Cycling in Parramatta

By Marie-Antoinette Issa

Whether you're jumping onto a bicycle as your preferred form of exercise, to escape peak hour traffic or to just simply pedal and explore, the cycling routes around Parramatta are a great way to get around. 


Parramatta Park

A leisurely loop around Parramatta Park that is suitable for riders of all skill levels. This route goes for about 3.2 kilometres and is relatively easy and undulating as it passes by many landmarks including historic buildings like Old Government House and the Dairy Cottage as well as the Boer War Memorial and The Crescent (a natural amphitheatre). Portions of the main track is also located along the banks of the Parramatta River, making for a leisurely riding experience. 

Within the park, Long Avenue (a 600-metre path running parallel to Domain Creek) is ideal for even less-experienced riders and kids, as it is separated from the internal road and only accessible by authorised vehicles.

Parramatta park cyclist

Parramatta Park cyclist. Image: Mark Bowyer

Parramatta Heritage Ride

If you're looking to uncover and learn more about this city's history, the Parramatta Heritage Ride offers a great opportunity to explore stories of years past on bicycle. 

Sign up for an official guided tour (an amazing experience) or view the City of Parramatta's Cycling and Heritage map if you fancy navigating on your own. 

One of the most popular routes starts at the Macquarie Street Gatehouse, passes by the Dairy Precinct, Jail and Old Government House and finishes back at Centenary Square and Town Hall.


Parramatta Valley Cycleway

The Parramatta Valley Cycleway is a 20-kilometre-long path shared by cyclists and pedestrians that follows the Parramatta River. Cyclists can ride the relatively flat route from Morrison Bay Park in Ryde through the Ermington Nature Reserve and along the River foreshore to the Parramatta CBD.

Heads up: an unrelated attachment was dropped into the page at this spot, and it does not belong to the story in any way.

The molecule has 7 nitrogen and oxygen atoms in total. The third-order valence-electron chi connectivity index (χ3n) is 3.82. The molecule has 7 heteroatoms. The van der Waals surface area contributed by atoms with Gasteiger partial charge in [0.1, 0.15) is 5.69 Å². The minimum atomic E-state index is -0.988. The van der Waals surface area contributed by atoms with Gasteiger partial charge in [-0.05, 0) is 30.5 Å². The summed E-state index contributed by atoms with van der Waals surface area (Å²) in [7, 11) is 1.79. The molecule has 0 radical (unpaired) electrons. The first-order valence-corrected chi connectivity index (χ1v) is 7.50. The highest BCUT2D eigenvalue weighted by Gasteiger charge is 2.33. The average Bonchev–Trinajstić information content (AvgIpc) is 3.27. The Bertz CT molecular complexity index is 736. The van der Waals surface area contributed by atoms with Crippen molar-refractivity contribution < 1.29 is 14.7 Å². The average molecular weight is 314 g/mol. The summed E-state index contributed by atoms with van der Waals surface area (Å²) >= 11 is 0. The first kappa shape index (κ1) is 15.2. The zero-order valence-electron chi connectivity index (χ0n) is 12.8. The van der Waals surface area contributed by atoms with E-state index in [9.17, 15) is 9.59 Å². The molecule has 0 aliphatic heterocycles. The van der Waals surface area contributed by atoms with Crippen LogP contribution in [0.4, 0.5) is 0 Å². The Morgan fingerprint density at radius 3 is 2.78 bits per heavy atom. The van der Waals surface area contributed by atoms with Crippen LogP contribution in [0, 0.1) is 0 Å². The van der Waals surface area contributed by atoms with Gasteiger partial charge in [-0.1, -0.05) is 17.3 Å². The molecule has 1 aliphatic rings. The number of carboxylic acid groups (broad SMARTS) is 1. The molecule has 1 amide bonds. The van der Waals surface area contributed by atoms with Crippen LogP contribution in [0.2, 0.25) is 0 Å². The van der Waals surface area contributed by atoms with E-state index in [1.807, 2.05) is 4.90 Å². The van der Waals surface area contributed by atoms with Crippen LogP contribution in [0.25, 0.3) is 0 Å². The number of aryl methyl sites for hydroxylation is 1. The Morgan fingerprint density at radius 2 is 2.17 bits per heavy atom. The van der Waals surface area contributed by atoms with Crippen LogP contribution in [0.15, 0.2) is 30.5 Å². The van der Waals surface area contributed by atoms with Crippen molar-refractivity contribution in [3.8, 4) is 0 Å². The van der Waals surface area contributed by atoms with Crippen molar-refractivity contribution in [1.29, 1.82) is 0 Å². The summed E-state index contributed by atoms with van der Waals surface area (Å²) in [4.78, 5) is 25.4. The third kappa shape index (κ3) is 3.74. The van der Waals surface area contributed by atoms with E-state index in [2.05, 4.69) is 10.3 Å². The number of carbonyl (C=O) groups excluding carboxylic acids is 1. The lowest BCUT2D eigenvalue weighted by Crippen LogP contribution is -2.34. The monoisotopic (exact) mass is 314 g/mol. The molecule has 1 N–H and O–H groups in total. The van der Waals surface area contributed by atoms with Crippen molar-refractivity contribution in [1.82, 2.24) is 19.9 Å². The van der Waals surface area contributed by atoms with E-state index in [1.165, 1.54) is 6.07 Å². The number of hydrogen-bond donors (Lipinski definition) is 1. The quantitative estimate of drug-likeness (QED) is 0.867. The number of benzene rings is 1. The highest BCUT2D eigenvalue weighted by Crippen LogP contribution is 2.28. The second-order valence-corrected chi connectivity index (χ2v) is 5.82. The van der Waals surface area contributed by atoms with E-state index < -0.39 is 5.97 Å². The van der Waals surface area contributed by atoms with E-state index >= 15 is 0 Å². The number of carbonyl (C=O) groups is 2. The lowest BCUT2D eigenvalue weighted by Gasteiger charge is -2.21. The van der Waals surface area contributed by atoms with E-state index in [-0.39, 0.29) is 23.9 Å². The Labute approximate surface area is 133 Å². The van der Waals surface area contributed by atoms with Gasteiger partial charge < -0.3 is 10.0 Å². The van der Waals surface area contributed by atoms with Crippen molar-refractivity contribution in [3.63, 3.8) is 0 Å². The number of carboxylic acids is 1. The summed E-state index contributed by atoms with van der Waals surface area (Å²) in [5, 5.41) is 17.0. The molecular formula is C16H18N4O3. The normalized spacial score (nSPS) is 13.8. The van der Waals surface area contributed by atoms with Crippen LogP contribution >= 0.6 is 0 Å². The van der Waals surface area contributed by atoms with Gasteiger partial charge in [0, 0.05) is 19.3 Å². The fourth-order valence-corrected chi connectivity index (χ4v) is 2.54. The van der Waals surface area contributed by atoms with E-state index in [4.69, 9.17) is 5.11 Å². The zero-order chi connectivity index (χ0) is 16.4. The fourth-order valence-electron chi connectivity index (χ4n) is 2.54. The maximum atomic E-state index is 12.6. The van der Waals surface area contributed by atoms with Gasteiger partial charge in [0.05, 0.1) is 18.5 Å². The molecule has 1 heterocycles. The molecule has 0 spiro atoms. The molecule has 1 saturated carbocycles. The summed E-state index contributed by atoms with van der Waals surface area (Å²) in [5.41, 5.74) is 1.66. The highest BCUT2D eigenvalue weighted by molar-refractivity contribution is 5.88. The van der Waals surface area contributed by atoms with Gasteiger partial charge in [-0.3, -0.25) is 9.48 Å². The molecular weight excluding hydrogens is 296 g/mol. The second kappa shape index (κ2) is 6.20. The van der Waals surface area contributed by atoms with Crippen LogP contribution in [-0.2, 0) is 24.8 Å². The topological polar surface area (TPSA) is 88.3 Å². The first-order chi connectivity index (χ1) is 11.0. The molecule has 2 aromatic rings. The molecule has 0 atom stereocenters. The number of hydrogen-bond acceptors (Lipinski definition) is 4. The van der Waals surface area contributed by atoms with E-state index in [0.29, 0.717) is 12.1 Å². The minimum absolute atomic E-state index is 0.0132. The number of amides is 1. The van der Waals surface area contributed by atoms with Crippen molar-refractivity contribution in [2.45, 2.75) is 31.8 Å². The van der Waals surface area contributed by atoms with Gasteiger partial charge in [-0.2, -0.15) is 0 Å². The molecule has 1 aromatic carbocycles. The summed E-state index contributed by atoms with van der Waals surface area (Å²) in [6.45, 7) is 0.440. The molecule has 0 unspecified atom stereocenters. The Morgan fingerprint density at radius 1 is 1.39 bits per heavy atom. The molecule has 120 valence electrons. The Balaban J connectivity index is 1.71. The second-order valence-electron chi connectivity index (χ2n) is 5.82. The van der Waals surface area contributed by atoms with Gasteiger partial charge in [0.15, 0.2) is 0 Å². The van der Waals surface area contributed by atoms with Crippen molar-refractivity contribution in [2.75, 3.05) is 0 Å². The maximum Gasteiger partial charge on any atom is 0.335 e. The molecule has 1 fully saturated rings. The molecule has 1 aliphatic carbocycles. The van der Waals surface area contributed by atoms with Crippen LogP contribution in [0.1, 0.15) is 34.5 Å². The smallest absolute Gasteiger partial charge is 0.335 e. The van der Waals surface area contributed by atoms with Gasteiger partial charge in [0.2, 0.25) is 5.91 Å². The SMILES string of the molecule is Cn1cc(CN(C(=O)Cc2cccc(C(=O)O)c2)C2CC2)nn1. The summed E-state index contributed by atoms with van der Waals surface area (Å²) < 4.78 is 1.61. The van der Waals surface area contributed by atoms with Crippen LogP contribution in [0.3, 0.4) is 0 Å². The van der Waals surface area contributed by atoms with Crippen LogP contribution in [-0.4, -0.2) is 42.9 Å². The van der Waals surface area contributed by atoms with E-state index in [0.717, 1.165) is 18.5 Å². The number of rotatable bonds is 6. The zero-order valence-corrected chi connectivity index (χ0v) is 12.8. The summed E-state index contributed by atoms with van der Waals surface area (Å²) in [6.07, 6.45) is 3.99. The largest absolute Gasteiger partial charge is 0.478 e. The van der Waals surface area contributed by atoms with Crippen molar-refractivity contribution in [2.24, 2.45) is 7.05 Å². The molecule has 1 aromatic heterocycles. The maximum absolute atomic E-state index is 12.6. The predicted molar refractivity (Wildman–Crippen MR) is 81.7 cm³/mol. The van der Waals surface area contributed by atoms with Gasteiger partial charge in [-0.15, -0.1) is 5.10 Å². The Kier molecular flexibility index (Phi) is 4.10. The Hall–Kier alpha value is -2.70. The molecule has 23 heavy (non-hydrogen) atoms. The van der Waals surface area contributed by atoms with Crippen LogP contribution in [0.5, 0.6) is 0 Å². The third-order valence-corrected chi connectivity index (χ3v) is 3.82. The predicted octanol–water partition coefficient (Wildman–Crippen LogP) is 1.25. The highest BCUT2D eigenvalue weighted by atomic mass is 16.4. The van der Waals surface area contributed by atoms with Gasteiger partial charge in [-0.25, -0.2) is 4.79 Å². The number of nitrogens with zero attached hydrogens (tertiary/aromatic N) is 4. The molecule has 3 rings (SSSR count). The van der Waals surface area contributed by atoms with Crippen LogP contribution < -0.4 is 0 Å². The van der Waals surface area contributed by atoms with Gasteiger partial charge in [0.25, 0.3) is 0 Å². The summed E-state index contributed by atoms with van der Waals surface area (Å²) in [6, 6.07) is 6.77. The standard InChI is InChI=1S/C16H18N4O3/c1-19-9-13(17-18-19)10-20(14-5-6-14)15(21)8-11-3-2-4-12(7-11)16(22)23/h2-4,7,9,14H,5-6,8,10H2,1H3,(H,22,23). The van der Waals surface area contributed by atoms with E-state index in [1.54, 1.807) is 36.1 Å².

The Cycleway follows the River providing some pleasant outlooks, heritage buildings and nature reserves. From Morrison Bay Park in Ryde, the path heads west along a combination of dedicated bike paths, quiet streets and the river foreshore. Riders can continue to Parramatta CBD or Parramatta Park or explore the connection to Sydney Olympic Park via the Silverwater Bridge.

The cycle route is constantly being improved. Recently opened is the Escarpment Boardwalk, a river-level pedestrian and cyclist connection that delivers a missing link in the Parramatta Valley Cycleway. Riders can now stay on the northern banks of the river near the Parramatta CBD. 

Parramatta River Foreshore

Parramatta River Foreshore. Image: Carla Dibbs

Subiaco Creek Link

Subiaco Creek Link

Cyclists at Baludarri Wetland

Cyclists at Baludarri Wetland. Image: George Gittany

Sydney Olympic Park

One of the many legacies of the Sydney Olympic Games 20 years ago is the 35 kilometres of cycleways for bike riding within Sydney Olympic Park which are ideal for cyclists of all skill levels. The Park Authority has mapped out several circuits that are suitable for different levels of rider. Most are close to other facilities such as playgrounds, picnic areas, drinking stations and toilets. The circuits take in Olympic Games venues, bird habitat, heritage areas like Newington Armory, lakes, and great views.

Sydney Olympic Park has plenty of cafes and restaurants to make a quick stop for a coffee or even a meal.

The roads within Sydney Olympic Park also have many on-road cycle lanes for those who prefer to ride on the road, with a number of well used, relatively flat circuits.

T-Way Cycleway

An almost completely off-road cycleway that travels alongside the T-way bus route and Old Windsor Road, this bike path heads northwest through Constitution Hill, Old Toongabbie, Seven Hill and Norwest all the way to Windsor. For riders keen for a longer and peaceful day out, this might be the path for you. 

Do you have a favourite cycle route? Tell us about it here.